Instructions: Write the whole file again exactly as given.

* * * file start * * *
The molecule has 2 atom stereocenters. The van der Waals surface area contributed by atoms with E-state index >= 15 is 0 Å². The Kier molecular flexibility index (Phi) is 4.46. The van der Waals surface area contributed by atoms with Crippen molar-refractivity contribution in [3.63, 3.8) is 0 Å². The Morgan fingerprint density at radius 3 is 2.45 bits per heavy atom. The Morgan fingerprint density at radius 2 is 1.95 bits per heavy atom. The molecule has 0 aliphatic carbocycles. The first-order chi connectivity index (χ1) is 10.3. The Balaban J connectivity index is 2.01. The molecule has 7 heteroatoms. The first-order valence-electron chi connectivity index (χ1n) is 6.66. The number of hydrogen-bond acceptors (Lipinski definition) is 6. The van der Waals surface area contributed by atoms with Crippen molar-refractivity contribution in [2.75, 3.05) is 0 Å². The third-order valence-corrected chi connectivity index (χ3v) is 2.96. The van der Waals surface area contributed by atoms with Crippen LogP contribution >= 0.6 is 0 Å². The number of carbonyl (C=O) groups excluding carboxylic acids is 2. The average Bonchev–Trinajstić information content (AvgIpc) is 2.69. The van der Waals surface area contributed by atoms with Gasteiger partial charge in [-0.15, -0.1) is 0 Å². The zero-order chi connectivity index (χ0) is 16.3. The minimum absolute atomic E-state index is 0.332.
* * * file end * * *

The molecule has 2 atom stereocenters. The van der Waals surface area contributed by atoms with E-state index >= 15 is 0 Å². The Kier molecular flexibility index (Phi) is 4.46. The van der Waals surface area contributed by atoms with Crippen molar-refractivity contribution in [3.63, 3.8) is 0 Å². The Morgan fingerprint density at radius 3 is 2.45 bits per heavy atom. The Morgan fingerprint density at radius 2 is 1.95 bits per heavy atom. The molecule has 0 aliphatic carbocycles. The first-order chi connectivity index (χ1) is 10.3. The Balaban J connectivity index is 2.01. The molecule has 7 heteroatoms. The first-order valence-electron chi connectivity index (χ1n) is 6.66. The number of hydrogen-bond acceptors (Lipinski definition) is 6. The van der Waals surface area contributed by atoms with Crippen molar-refractivity contribution in [2.75, 3.05) is 0 Å². The third-order valence-corrected chi connectivity index (χ3v) is 2.96. The van der Waals surface area contributed by atoms with Crippen LogP contribution >= 0.6 is 0 Å². The number of carbonyl (C=O) groups excluding carboxylic acids is 2. The average Bonchev–Trinajstić information content (AvgIpc) is 2.69. The van der Waals surface area contributed by atoms with Gasteiger partial charge in [-0.15, -0.1) is 0 Å². The zero-order chi connectivity index (χ0) is 16.3. The minimum absolute atomic E-state index is 0.332.